Heritage Oak Winery sits on one hundred and six acres of property. Bordered by the Mokelumne River, five generations of the Hoffman family have worked the land. Tom and Carmela live on the property. His great-grand parents built the house in which live in 1913. Tom owns another fifty acres of land elsewhere in the area. Eight acres are planted to vines.
Tom farms the vineyards and then as grapes ripen he takes on the role of winemaker. When asked to describe how he saw Heritage Oak he replied:
It’s low key. We’re genuine. It’s the real deal. We grow the grapes. We make the wine right here. We want you to have a bottle on your table that you can afford to have every night and enjoy it.
The most expensive wines on their extensive list are $28. The price of many of their bottles is $18.56. We asked about this unusual number. Tom explained that with tax this came to $20. A customer can hand over a single bill and walk out with a bottle with no fuss over change.
Heritage Oak Tasting Experience
The tasting room is in the old barn; it is a traditional tasting bar. In the era of Covid, Heritage Oak had to move tastings out into the tree-shaded garden between the barn and the Hoffman home. With the shade and the views of vines, sitting outside is a delightful way to taste and see from where the wines originated.
You have a choice of six different flights:
- White, Rosé, and Lighter Reds
- Red Blends
- Zinfandel and Zin Blends
- Single Varietal Wines
- Big Bold Reds
- Wine Club Recommendations
There are five different wines in each flight, other than the last one that has three. The $10 tasting fee applies to all six and is waived with the purchase of a bottle.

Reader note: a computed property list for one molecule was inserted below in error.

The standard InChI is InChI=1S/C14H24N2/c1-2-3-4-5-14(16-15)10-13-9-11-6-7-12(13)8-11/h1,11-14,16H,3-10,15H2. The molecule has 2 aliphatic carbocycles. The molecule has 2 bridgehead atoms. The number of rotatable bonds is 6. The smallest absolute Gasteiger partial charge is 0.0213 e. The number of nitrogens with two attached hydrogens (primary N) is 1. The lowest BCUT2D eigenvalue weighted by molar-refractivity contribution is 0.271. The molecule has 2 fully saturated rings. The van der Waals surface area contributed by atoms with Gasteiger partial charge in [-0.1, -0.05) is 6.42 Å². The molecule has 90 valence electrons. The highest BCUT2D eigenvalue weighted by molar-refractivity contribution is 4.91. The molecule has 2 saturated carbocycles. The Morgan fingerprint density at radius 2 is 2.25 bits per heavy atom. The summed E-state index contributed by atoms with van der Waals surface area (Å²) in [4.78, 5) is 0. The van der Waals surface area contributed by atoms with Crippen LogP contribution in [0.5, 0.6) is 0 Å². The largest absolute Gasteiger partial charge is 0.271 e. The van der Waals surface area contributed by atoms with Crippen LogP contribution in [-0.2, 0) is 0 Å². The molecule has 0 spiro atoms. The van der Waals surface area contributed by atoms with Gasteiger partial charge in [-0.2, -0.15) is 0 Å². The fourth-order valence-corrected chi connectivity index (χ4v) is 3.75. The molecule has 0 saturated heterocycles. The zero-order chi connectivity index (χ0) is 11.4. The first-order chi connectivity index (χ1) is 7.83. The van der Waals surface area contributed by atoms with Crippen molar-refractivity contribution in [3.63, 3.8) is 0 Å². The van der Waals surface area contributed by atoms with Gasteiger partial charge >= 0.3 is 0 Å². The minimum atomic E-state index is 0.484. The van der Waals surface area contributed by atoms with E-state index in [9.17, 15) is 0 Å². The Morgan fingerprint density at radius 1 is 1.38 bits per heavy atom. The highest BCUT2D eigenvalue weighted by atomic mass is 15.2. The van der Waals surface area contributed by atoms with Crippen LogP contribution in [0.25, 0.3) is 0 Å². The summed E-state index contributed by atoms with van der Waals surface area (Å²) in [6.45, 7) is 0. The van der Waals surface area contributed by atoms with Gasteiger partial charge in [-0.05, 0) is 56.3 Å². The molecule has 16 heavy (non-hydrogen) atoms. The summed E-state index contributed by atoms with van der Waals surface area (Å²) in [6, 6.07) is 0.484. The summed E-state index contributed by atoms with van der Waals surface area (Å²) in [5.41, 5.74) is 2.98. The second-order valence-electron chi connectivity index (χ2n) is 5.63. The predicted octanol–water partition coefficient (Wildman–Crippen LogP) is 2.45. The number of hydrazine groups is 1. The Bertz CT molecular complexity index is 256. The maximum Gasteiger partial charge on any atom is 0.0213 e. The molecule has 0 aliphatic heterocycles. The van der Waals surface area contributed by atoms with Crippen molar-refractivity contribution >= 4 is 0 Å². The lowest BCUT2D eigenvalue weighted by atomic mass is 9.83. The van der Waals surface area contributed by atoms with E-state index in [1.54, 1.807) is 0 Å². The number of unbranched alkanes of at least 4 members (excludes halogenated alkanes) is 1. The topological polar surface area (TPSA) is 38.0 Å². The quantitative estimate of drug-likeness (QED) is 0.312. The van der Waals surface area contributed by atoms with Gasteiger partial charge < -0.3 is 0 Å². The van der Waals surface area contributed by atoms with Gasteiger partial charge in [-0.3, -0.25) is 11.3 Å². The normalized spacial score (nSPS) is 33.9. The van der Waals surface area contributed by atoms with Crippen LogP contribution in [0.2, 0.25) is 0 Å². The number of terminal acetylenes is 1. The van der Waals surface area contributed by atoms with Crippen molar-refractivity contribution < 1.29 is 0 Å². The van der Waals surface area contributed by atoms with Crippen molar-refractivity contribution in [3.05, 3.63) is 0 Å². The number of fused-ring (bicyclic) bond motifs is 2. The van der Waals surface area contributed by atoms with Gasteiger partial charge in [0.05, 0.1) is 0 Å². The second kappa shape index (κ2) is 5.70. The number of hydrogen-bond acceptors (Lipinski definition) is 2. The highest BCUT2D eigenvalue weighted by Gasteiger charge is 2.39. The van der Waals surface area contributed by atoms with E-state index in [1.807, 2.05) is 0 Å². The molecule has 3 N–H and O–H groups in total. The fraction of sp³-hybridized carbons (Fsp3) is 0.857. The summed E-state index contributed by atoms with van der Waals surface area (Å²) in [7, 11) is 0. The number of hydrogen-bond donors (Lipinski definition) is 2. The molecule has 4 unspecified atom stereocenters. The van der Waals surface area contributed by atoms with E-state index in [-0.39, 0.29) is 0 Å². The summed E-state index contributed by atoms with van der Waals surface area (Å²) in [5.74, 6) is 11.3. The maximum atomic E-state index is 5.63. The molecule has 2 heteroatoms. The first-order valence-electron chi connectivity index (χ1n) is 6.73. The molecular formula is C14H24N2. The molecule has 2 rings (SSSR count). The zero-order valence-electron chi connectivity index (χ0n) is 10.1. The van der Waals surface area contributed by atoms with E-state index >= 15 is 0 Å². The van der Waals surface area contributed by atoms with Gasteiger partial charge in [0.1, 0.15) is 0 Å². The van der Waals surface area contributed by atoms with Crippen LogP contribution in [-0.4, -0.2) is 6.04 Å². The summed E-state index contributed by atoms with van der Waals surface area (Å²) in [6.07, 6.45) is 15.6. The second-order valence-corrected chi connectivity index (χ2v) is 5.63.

The wines are brought to your table in a basket in which small sealed bottles are placed. This was a Covid related measure to reduce contact. However, it allows you to taste at your own pace and makes it easier to share a flight between friends. This is one change that I hope remains in place.
Heritage Oak Wines
Tom started to make wine in 2007. Until then he had sold his grapes. He now uses fifty tons for Heritage Oak and the balance (350-450 tons) he sells to other winemakers.
The number of flights listed are a clear sign that Tom is not limiting himself to a few different wines. He grows twenty-five different varieties. He has a few acres where he grows four rows of each of fifteen different varieties. Yes he offers Zinfandel, Bordeaux varieties, Syrah, and Sauvignon Blanc. But you can also find Graciano, Charbono, Tinto Cão, Souzão, Touriga Nacional, and Tinta Roriz.
Visitors are welcome to bring a picnic. They can buy wine by the glass or by the bottle. There is a trail that starts beside the barn and runs for half a mile down to the river. Well-behaved kids and dogs are welcome.
On the subject of canines. Even if you are not a dog-lover, I doubt you could resist the charms of Cusco the winery’s friendly terrier. At the end of our visit Cusco followed us to our car and seemed poised to join us on our tour.
Art and Music
The barn may not be open for tasting but it still plays an important role in the relaxed atmosphere. Inside is a grand-piano which Tom plays. Music wafts across the garden adding to the charm. On the wall beside the piano hang unusual works of abstract art. Tom covers fermentation tanks with cloth. The process of fermentation stains these covers with odd shapes. He photographs them, colours them, and prints the result on canvas. So Tom is farmer, winemaker, musician, and artist.
Heritage Oak Summary
A range of approachable wines for all palates. Priced, as Tom, said to be affordable as everyday wines. We bought a bottle of 2017 Voilá, which is a Bordeaux blend and the 2015 Charbono.